In the mail yesterday I came across a direct mail piece for with the warning "more hurricanes predicted" – aiming to convince me to waterproof my home.  I can only hope that this piece was created before recent tragedies and not a deliberate attempt to cash in on the misfortune of others.  But it did start me thinking of this whole genre of marketing that is becoming more and more popular, perhaps in response to the American news media’s focus on the dangers of our society.  Evening news is about murders, arson, car accidents and shootings.  Primetime specials on 20/20 and the like promise vital scraps of information about products that "could kill us."  Even the political climate and messages from the government in the US ring of fear from elevated terror alerts to "credible threats."  In our society of fear, it is no surprise that fear marketing is becoming so widespread, and even more disturbingly, that it works so well.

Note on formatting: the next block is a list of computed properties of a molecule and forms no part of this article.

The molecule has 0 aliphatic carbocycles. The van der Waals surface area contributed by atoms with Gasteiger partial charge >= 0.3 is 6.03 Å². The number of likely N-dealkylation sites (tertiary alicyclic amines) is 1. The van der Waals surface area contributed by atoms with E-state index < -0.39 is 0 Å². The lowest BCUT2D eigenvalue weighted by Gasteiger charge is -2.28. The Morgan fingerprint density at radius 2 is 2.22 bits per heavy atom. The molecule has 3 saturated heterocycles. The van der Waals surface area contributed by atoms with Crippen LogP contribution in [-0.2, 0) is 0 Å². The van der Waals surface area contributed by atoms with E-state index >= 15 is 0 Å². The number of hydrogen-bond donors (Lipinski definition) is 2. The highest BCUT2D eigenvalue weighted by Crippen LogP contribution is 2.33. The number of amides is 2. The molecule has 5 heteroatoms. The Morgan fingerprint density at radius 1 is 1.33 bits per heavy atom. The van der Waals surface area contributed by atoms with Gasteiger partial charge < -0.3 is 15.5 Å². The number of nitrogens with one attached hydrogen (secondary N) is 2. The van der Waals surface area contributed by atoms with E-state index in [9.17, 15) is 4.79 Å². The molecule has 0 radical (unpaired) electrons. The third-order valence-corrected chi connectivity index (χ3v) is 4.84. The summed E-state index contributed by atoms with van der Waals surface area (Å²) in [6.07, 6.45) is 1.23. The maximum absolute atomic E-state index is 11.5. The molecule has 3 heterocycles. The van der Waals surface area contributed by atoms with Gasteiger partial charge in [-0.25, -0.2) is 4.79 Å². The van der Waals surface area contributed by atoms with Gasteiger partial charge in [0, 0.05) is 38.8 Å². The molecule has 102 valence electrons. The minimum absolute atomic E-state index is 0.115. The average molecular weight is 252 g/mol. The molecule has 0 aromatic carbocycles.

Fear marketers paint the picture of what your life might be like if you don’t get their product.  They play into already existing fears, or paint new ones that consumers may never have considered.  The end result is the consumer perception that the advertised product or service is a necessity to keep their family safe, make their life less dangerous, or avoid a situation they dread. But should we do it?  Doesn’t this type of marketing just add to the plague of society, fostering fear and making us a weaker people as a result?  Probably – but the problem with fear marketing is that it often works.  And for many marketers, it’s tough to leave behind a morally questionable strategy when it ends up working.  Especially when you can’t get sued for it.